I have been thinking a lot lately about retail as everyone has.
The reaction by off-line retailers has been to create or up their online presence to compete with potential new threats coming their way. If I hear the word omni-channel marketing from another retailer I think I am going vomit.
Having said that Amazon is developing out a bricks strategy with the purchase of Whole Foods. Alibaba is rolling out the Hema model in China that combines off-line and on-line.
My feeling is that Jeff Bezos has a vague idea of how combining off-line and on-line might work but he will be driven by his blueprint of idea iteration-change-test-feedback-repeat loop. Making small changes, testing these changes seeing what works seems to be more his style. Lots of little failures and iterations and then some home runs thrown in. I would be surprised if it is not the same here with Whole Foods.
Online retailing in the US Q2 2017 represented 8.9% of total retail sales according to the US Census Bureau so there is a long runway if it tips to the 20% threshold of mainstream penetration. So it’s an important strategy for a company to get right.
So that takes me to the idea I am grappling with. Is it good strategy to build out an online presence if you are an existing offline retailer? For management it may seem good strategy as they can point to shareholders and say Hey look we are doing something to combat online retailing.
To me this strategy depends on the type of product and the market you are servicing. The key for a company to consider is whether their offline presence is servicing a vertical marketplace which cater for a small subset or specialised items or a horizontal marketplace which sell a broad range of items.
Josh Breinlinger sums it up nicely when he states:
“There are two factors that matter most when looking at whether a horizontal or vertical marketplace makes the most sense: the size of the transaction and the frequency of the purchase”.
The following graph gives an illustration of how certain online marketplaces are better suited to catering for purchase price and frequency:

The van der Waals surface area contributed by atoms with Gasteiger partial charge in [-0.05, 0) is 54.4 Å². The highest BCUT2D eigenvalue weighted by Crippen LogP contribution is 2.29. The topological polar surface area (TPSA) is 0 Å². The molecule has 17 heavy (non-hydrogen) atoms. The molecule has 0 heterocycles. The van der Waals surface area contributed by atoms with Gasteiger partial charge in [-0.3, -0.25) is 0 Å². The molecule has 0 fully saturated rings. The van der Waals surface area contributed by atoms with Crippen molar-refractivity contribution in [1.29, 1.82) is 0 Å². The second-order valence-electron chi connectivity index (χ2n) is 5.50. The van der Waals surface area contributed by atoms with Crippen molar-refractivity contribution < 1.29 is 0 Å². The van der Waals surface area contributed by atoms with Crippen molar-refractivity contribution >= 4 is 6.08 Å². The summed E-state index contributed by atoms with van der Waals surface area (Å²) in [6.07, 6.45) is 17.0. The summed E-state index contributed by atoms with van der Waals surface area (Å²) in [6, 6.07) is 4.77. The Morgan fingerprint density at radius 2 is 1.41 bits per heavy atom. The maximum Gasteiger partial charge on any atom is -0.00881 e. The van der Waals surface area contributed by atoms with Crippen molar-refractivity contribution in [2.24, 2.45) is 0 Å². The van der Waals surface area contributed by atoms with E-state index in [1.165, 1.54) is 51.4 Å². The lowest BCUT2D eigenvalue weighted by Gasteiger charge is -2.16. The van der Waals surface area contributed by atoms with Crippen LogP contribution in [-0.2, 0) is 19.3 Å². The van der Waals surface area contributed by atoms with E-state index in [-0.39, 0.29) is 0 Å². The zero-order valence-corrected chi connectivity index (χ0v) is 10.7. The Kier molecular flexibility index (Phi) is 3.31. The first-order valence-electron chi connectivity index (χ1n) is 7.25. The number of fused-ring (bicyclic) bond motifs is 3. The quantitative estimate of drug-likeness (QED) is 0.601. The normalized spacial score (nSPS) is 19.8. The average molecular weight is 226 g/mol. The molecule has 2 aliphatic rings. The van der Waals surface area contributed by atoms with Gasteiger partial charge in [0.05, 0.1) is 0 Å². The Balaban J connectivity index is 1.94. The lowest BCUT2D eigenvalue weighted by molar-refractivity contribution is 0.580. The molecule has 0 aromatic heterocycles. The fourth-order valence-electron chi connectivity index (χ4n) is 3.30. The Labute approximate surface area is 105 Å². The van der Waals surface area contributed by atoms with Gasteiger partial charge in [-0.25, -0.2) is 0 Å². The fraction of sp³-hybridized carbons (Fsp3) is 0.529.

So if you have a product that has a high ticket price and has low frequency purchase then it makes sense for a company to specialise and invest in this online vertical. Realestate.com can have a focus on selling houses and nothing else. Carsales.com can have a vertical on selling cars. Vertical marketplaces make sense if you live in the top left and the bottom right of this chart.
On the other hand would you have a vertical marketplace selling only shoes or tents? Do you as a consumer want to change platforms or websites every time you shop for multiple consumables? Probably not and this is why a horizontal platform is best suited as you can shop for multiple products on one website. Amazon is the best example of collecting these small vertical markets into one horizontal platform.
So I have found this chart potentially a good mental model to use. Next time I see a retailer talk about developing their online strategy to complement their offline business, and their product is low ticket size and they specialise in only this product, then I am wary as this product would make more sense being on a multi-sided horizontal platform. It would not be a good defence strategy for this company to build a vertical online shop.
Maybe this may work if you have a great brand and customers will search you out and find your marketplace. But if you have a great brand due to your distribution advantage then think again.
Put it this way I do not want to keep track of multiple logins and go to 20 sites to buy cheap items every now and then. I will move towards one horizontal platform that does it all. Especially if that horizontal platform has scale to offer me free shipping. But for an expensive low frequency purchase then I am happy to search out a specialised market place that caters to this niche.